I'm leaving for Washington DC on Wednesday evening; red-eye flight arriving at like 8 am on Thursday, and then straight to Arlington Cemetary. Hopefully I can sleep on the plane. I'll be back Sunday, so take care of yourselves until then. Perhaps I'll find a library, and get some web time for a quick update while I'm there.

I went to an amazing blues party on Saturday. It started at 10 pm, I showed up around midnight, and went past 5 am. I left around 5. But I'm outta here for now, so I'll have to post more on that later.



As if the things that irritate us lasted.

Keep in mind how fast things pass by and are gone -- those that are now, and those to come.

I horde things. I pack them away in boxes, store them in attics, hide them under beds, and treasure them in my heart. I'm an afficianado of personal memorabilia. I must have the best, for only the best will do. Among the treasures most valuable to me are the many letters I have kept over the years: postcards, holiday greetings, announcements, letters of love, and letters of brokenheartedness. Being that we now live in a digital age, on top of my collection of letters, I've horded away a much larger collection of emails. Since Hotmail archiving sucks, and used to suck much more, and it's the email client that I used, this unfortunately only goes back to around June of 2001. Even so, I printed out most of the important emails from before that, and put them with the letters.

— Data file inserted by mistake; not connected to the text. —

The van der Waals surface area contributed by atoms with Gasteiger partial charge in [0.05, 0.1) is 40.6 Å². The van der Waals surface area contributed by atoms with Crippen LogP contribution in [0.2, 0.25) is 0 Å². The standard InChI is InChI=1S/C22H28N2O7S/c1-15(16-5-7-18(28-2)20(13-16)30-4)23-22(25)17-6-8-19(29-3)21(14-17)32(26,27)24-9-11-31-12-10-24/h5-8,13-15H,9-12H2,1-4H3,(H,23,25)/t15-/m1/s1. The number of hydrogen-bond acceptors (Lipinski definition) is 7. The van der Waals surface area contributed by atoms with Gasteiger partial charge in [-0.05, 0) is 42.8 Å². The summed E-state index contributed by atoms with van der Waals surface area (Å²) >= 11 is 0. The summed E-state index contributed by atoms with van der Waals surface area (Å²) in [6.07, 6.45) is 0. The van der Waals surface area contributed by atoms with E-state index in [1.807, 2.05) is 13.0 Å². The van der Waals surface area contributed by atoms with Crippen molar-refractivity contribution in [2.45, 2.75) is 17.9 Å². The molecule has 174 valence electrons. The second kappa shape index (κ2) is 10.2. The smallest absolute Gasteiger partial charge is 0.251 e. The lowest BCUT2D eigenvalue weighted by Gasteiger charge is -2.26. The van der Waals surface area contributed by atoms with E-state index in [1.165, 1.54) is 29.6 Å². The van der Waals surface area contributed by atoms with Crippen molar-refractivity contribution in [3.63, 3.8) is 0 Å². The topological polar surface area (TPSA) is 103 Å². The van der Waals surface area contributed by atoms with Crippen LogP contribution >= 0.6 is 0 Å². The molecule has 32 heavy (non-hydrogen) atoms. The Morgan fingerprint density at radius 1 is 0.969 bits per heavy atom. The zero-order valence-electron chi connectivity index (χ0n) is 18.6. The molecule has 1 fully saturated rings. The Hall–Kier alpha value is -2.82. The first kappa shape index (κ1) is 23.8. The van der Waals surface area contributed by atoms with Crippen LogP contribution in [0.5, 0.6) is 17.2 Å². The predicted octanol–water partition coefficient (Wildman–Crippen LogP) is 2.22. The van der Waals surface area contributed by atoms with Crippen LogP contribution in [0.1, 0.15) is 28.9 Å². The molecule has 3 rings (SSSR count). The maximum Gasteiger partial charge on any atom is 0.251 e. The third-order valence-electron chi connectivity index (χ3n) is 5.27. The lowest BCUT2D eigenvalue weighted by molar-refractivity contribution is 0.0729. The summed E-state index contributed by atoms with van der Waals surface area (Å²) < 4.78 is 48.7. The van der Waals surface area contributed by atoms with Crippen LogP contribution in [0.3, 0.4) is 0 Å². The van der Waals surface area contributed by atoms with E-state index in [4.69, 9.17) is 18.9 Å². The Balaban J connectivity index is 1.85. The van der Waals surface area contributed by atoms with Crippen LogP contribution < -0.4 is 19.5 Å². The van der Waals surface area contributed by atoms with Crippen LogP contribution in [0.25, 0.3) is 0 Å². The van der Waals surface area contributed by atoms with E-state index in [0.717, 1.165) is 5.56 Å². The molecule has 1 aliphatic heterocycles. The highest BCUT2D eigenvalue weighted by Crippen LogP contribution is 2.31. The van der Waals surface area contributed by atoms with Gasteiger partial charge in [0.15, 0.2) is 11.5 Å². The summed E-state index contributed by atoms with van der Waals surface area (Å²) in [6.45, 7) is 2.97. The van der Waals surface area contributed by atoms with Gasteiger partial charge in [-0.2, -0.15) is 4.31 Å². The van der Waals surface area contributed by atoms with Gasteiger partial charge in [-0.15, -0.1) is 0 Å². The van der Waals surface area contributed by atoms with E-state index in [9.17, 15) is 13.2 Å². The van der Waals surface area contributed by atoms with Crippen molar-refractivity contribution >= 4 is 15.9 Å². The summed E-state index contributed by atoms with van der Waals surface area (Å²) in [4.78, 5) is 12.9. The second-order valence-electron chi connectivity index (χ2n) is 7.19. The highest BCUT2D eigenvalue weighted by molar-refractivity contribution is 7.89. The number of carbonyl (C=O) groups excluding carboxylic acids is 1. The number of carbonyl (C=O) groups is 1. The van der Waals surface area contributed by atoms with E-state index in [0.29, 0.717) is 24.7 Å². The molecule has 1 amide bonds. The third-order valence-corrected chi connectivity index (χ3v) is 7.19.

Every once in awhile, and fairly often when I'm feeling introspective, I'll shuffle through these artifacts and try to repiece the memories of past loves, triumphs, and failures. I have every written correspondence between Margaret and I (the printed emails) from India to France. I have Prairie's letters of the Summer of 1995, from Colville to Port Townsend. Perhaps most poignant of all, I have the letters that Amanda Stevenson wrote me as she was bouncing around the country looking at colleges. She wrote letters that were works of art, and if I were to publish an autobiography I would include them solely on the merit of literary perfection. Her last letter, hurt and angry and confused (and rightly so, unfortunately), contained a sticker sheet of gold stars ("for my achievements") and a condemnation so pure and powerful that it actually changed my life. Almost exactly six years later, and I still feel my stomach churn when I think of how I acted then. I'm slightly comforted in the fact that though I absolutely acted stupidly, I never acted maliciously.